A third of Britons think that the Queen should retire and let her son, the Prince of Wales, take over after she missed a series of in-person events due to mobility issues.

A new YouGov survey revealed a distinct shift in public opinion about whether the Queen should remain as head of state for the rest of her life.

For the past two years since the polling began, more than half of Britons thought Her Majesty should continue her reign until she dies, while only a quarter thought she should retire.

But the new survey, carried out for Times Radio, showed an increase in the number of people who think the monarch should withdraw from the throne (34 per cent), while less than half (49 per cent) think she should continue working.

The monarch, who turned 96 last month, missed the opening of Parliament on Tuesday for the first time since 1963 due to “episodic mobility problems”.

Prince Charles took her place to read the Queen’s Speech for the first time in a historic, unprecedented move which was been interpreted as a major shift in his responsibilities.

The Queen attended the Royal Windsor Horse Show on Friday and appeared in good spirits despite having cancelled her attendance on the first day of the annual three-day show.

It marked her first public appearance since March, when she attended a service to commemorate the life of the late Prince Philip at Westminster Abbey.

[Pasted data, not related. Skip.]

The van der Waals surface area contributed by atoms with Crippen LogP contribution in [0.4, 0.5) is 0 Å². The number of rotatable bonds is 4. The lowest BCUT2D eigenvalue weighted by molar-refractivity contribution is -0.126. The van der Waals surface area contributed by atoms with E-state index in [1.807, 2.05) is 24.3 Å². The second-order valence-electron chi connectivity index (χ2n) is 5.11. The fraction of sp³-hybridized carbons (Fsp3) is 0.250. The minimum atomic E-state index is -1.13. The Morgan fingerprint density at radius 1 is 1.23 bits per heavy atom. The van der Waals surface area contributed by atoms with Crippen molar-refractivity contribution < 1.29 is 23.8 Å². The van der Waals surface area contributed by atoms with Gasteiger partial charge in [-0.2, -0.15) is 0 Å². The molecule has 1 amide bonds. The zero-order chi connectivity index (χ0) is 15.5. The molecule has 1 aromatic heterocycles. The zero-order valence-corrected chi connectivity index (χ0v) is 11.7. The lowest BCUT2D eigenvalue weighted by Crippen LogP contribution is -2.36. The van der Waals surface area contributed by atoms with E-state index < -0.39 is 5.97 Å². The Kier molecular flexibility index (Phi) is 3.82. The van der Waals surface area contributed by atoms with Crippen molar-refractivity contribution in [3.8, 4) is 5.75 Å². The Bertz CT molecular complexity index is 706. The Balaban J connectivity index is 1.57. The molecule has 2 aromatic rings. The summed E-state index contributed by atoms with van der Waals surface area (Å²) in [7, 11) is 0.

The survey, which polled 1,990 people, revealed that the demographics that showed the most support for the Queen’s retirement were Labour voters (39 per cent), those who voted to remain in the European Union during Brexit (38 per cent), people aged 50 to 64 (37 per cent), and men (35 per cent).

The vast majority of those polled (80 per cent) thought the Queen had personally done a good job throughout her 70-year reign, and 36 per cent think Charles will make a good king – an increase from 32 per cent who thought the same last month.

The Queen is also expected to miss the royal garden party events at Buckingham Palace, which are taking place again for the first time since 2019.

The three garden parties, which are usually held every summer but were cancelled in 2020 and 2021 due to the pandemic, will be attended by other members of the royal family instead.

A spokesperson for Buckingham Palace said details on attendance would be confirmed in due course.

The Queen is celebrating her Platinum Jubilee this year with a four-day bank holiday weekend in June that will see a packed schedule of events taking place.

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